Today I’m pleased to introduce David Hazeltine. David and I met at an NEAHP conference a couple years back and immediately hit it off. Since he works with DMW Direct Fundraising, I’ve asked if he’d share his insights into direct mail fundraising. Check out his blog at No Green Bananas.
by David Hazeltine
The higher education arena is one of our primary vertical markets and, for a number of years now, we have engrained ourselves in the fundraising programs of a variety of institutions nationally. While alumni don’t have to be educated on the institution, like all other nonprofits, they have to be educated on the mission of an annual fund, and why it is important for them to give back. The majority of them feel that they ‘owe the school nothing’ – as they paid (and may still be paying for) their tuition. So here are five important lessons we have learned (and, of course, you should test, test, test, before you run with any of these):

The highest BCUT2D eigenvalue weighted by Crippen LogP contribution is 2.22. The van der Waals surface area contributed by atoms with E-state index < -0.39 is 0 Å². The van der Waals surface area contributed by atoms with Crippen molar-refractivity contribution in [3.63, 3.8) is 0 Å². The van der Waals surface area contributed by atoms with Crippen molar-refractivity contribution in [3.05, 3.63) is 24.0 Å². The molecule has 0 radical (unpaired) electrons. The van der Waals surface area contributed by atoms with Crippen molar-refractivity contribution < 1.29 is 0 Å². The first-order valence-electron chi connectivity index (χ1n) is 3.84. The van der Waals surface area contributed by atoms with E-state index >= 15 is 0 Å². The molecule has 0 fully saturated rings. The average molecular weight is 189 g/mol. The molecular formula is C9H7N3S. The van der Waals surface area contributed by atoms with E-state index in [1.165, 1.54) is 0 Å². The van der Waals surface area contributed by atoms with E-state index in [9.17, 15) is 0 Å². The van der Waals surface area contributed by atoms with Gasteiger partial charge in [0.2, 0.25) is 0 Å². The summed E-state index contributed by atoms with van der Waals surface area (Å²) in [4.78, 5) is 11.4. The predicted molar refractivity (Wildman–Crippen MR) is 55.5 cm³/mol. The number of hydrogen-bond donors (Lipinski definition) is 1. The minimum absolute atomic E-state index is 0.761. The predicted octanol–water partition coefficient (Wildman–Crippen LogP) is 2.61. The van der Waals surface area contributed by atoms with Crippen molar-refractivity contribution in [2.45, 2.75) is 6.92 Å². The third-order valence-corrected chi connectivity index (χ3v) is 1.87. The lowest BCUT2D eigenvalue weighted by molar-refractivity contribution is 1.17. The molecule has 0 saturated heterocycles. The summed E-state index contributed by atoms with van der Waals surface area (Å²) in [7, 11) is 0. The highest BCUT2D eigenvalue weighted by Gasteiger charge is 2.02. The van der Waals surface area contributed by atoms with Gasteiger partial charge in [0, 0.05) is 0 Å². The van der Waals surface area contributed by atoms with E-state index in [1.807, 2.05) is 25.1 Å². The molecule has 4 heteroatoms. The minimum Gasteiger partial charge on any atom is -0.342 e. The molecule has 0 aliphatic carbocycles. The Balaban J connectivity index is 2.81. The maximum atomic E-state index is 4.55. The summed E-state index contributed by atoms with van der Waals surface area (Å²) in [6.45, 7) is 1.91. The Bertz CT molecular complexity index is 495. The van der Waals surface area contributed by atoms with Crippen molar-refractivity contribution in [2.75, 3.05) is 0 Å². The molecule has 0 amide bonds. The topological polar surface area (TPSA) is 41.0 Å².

- People love to “get free stuff” in the mail; front-end freemiums and back-end premiums work – period. Offering low-cost items, and asking for moderate gifts results in increased response in acquisition, higher lapsed donor re-capture, and increased retention of active donors. And yes, “premium-acquired” donors often require to be “premium-renewed” – but so what? Send or offer them another goody (with your logo/brand on it) next year, too – and ask them for their renewed support and an upgrade – and you’ll likely get both!
- Direct mail fundraising is more successful with multi-part campaigns rather than one-drop mailings. One or even two follow-ups or reminders – mailed from 30-45 days after your initial appeal – will often bring in 50% of the response of your initial mailing. And do invest the money in that first appeal, and use economical formats for your follow ups/reminders. The initial package makes an impression, but the reminders are often what do the work!
- Direct mail should drive online giving. It’s no secret that online giving nets a higher average gift (often 30% higher). But so many direct mail pieces only mention online giving as an option – rather than encouraging it. Time and again, direct mail packages that fully highlight the online giving option – and how the organization benefits from it – combined with a dedicated, easy-to-use web site, result in 15-25% of your overall mail responses. And who wouldn’t want that portion of your respondents giving 30% more money? (Additional tip: Offer them a back-end premium as an incentive for giving online only.)